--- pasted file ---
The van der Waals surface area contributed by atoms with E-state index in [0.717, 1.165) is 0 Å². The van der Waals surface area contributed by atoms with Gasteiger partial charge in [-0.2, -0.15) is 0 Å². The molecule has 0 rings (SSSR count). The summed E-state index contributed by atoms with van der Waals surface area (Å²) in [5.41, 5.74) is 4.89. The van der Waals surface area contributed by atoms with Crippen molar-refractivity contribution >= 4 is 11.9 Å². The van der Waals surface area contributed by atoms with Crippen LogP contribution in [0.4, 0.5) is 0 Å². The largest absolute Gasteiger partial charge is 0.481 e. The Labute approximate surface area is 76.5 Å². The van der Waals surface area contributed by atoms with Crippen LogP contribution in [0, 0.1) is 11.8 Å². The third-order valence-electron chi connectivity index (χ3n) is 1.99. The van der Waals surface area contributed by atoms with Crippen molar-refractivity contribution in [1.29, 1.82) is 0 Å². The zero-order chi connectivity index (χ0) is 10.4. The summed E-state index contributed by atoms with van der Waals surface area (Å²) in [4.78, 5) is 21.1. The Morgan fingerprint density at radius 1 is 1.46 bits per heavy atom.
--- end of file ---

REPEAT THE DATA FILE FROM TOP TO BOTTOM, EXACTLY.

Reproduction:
The van der Waals surface area contributed by atoms with E-state index in [0.717, 1.165) is 0 Å². The van der Waals surface area contributed by atoms with Gasteiger partial charge in [-0.2, -0.15) is 0 Å². The molecule has 0 rings (SSSR count). The summed E-state index contributed by atoms with van der Waals surface area (Å²) in [5.41, 5.74) is 4.89. The van der Waals surface area contributed by atoms with Crippen molar-refractivity contribution >= 4 is 11.9 Å². The van der Waals surface area contributed by atoms with Crippen LogP contribution in [0.4, 0.5) is 0 Å². The largest absolute Gasteiger partial charge is 0.481 e. The Labute approximate surface area is 76.5 Å². The van der Waals surface area contributed by atoms with Crippen LogP contribution in [0, 0.1) is 11.8 Å². The third-order valence-electron chi connectivity index (χ3n) is 1.99. The van der Waals surface area contributed by atoms with Crippen molar-refractivity contribution in [1.29, 1.82) is 0 Å². The zero-order chi connectivity index (χ0) is 10.4. The summed E-state index contributed by atoms with van der Waals surface area (Å²) in [4.78, 5) is 21.1. The Morgan fingerprint density at radius 1 is 1.46 bits per heavy atom.